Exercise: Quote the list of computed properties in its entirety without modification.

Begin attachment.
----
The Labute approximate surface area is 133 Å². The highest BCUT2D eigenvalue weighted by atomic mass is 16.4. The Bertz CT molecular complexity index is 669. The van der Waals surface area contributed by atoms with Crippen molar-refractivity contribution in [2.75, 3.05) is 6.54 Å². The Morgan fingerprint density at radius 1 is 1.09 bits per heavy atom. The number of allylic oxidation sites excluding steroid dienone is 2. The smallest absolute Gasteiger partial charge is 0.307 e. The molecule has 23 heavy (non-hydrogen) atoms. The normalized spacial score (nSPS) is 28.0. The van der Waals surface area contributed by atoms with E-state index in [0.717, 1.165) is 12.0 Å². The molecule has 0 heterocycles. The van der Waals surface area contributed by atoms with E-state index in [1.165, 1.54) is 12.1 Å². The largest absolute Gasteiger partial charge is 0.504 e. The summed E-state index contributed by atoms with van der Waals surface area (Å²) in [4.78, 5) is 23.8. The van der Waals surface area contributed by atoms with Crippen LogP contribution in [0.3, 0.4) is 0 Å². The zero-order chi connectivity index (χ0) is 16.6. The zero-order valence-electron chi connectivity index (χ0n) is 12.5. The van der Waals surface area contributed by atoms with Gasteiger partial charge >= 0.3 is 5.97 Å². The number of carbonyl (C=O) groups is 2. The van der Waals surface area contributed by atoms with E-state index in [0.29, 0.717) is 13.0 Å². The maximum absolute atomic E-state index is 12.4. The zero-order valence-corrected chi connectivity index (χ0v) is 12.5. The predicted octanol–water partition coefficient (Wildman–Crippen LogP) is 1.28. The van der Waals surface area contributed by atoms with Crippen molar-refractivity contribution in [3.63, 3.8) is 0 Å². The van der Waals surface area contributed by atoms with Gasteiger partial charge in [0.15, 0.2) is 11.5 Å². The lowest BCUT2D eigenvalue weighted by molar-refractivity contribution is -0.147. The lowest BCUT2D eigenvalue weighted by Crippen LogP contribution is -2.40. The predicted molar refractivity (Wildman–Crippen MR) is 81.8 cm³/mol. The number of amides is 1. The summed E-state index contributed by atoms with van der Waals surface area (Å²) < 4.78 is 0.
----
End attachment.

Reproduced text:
The Labute approximate surface area is 133 Å². The highest BCUT2D eigenvalue weighted by atomic mass is 16.4. The Bertz CT molecular complexity index is 669. The van der Waals surface area contributed by atoms with Crippen molar-refractivity contribution in [2.75, 3.05) is 6.54 Å². The Morgan fingerprint density at radius 1 is 1.09 bits per heavy atom. The number of allylic oxidation sites excluding steroid dienone is 2. The smallest absolute Gasteiger partial charge is 0.307 e. The molecule has 23 heavy (non-hydrogen) atoms. The normalized spacial score (nSPS) is 28.0. The van der Waals surface area contributed by atoms with E-state index in [0.717, 1.165) is 12.0 Å². The molecule has 0 heterocycles. The van der Waals surface area contributed by atoms with E-state index in [1.165, 1.54) is 12.1 Å². The largest absolute Gasteiger partial charge is 0.504 e. The summed E-state index contributed by atoms with van der Waals surface area (Å²) in [4.78, 5) is 23.8. The van der Waals surface area contributed by atoms with Crippen LogP contribution in [0.3, 0.4) is 0 Å². The zero-order chi connectivity index (χ0) is 16.6. The zero-order valence-electron chi connectivity index (χ0n) is 12.5. The van der Waals surface area contributed by atoms with Gasteiger partial charge >= 0.3 is 5.97 Å². The number of carbonyl (C=O) groups is 2. The van der Waals surface area contributed by atoms with E-state index in [0.29, 0.717) is 13.0 Å². The maximum absolute atomic E-state index is 12.4. The zero-order valence-corrected chi connectivity index (χ0v) is 12.5. The predicted octanol–water partition coefficient (Wildman–Crippen LogP) is 1.28. The van der Waals surface area contributed by atoms with Crippen molar-refractivity contribution in [3.63, 3.8) is 0 Å². The van der Waals surface area contributed by atoms with Gasteiger partial charge in [0.15, 0.2) is 11.5 Å². The lowest BCUT2D eigenvalue weighted by molar-refractivity contribution is -0.147. The lowest BCUT2D eigenvalue weighted by Crippen LogP contribution is -2.40. The predicted molar refractivity (Wildman–Crippen MR) is 81.8 cm³/mol. The number of amides is 1. The summed E-state index contributed by atoms with van der Waals surface area (Å²) < 4.78 is 0.